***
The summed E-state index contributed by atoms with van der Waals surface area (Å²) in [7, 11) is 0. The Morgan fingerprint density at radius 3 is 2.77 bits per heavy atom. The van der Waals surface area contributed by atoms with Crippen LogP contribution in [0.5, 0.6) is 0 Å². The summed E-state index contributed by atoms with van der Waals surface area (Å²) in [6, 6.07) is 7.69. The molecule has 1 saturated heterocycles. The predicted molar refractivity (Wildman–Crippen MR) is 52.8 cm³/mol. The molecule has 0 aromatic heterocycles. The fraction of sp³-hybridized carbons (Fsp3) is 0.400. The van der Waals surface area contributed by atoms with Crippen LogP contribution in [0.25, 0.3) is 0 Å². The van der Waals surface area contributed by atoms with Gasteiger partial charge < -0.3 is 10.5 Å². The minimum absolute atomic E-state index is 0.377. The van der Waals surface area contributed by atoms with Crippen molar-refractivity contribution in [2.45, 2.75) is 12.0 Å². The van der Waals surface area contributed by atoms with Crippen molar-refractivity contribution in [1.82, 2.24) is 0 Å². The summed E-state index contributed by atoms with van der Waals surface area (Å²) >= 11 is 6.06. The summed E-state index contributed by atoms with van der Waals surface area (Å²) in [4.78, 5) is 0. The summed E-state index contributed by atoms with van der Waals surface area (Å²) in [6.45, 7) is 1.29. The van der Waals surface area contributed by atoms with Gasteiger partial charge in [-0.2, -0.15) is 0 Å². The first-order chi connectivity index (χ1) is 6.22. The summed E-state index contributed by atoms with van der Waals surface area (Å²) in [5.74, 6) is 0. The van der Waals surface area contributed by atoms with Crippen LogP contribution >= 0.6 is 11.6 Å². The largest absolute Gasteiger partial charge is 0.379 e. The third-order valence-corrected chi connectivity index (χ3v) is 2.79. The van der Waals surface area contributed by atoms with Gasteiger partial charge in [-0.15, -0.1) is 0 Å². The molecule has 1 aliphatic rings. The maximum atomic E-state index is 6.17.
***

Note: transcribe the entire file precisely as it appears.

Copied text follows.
The summed E-state index contributed by atoms with van der Waals surface area (Å²) in [7, 11) is 0. The Morgan fingerprint density at radius 3 is 2.77 bits per heavy atom. The van der Waals surface area contributed by atoms with Crippen LogP contribution in [0.5, 0.6) is 0 Å². The summed E-state index contributed by atoms with van der Waals surface area (Å²) in [6, 6.07) is 7.69. The molecule has 1 saturated heterocycles. The predicted molar refractivity (Wildman–Crippen MR) is 52.8 cm³/mol. The molecule has 0 aromatic heterocycles. The fraction of sp³-hybridized carbons (Fsp3) is 0.400. The van der Waals surface area contributed by atoms with Crippen LogP contribution in [0.25, 0.3) is 0 Å². The van der Waals surface area contributed by atoms with Gasteiger partial charge < -0.3 is 10.5 Å². The minimum absolute atomic E-state index is 0.377. The van der Waals surface area contributed by atoms with Crippen molar-refractivity contribution in [2.45, 2.75) is 12.0 Å². The van der Waals surface area contributed by atoms with Crippen molar-refractivity contribution in [1.82, 2.24) is 0 Å². The summed E-state index contributed by atoms with van der Waals surface area (Å²) >= 11 is 6.06. The summed E-state index contributed by atoms with van der Waals surface area (Å²) in [4.78, 5) is 0. The summed E-state index contributed by atoms with van der Waals surface area (Å²) in [6.45, 7) is 1.29. The van der Waals surface area contributed by atoms with Gasteiger partial charge in [-0.2, -0.15) is 0 Å². The first-order chi connectivity index (χ1) is 6.22. The summed E-state index contributed by atoms with van der Waals surface area (Å²) in [5.74, 6) is 0. The van der Waals surface area contributed by atoms with Crippen LogP contribution >= 0.6 is 11.6 Å². The largest absolute Gasteiger partial charge is 0.379 e. The third-order valence-corrected chi connectivity index (χ3v) is 2.79. The van der Waals surface area contributed by atoms with Gasteiger partial charge in [-0.15, -0.1) is 0 Å². The molecule has 1 aliphatic rings. The maximum atomic E-state index is 6.17.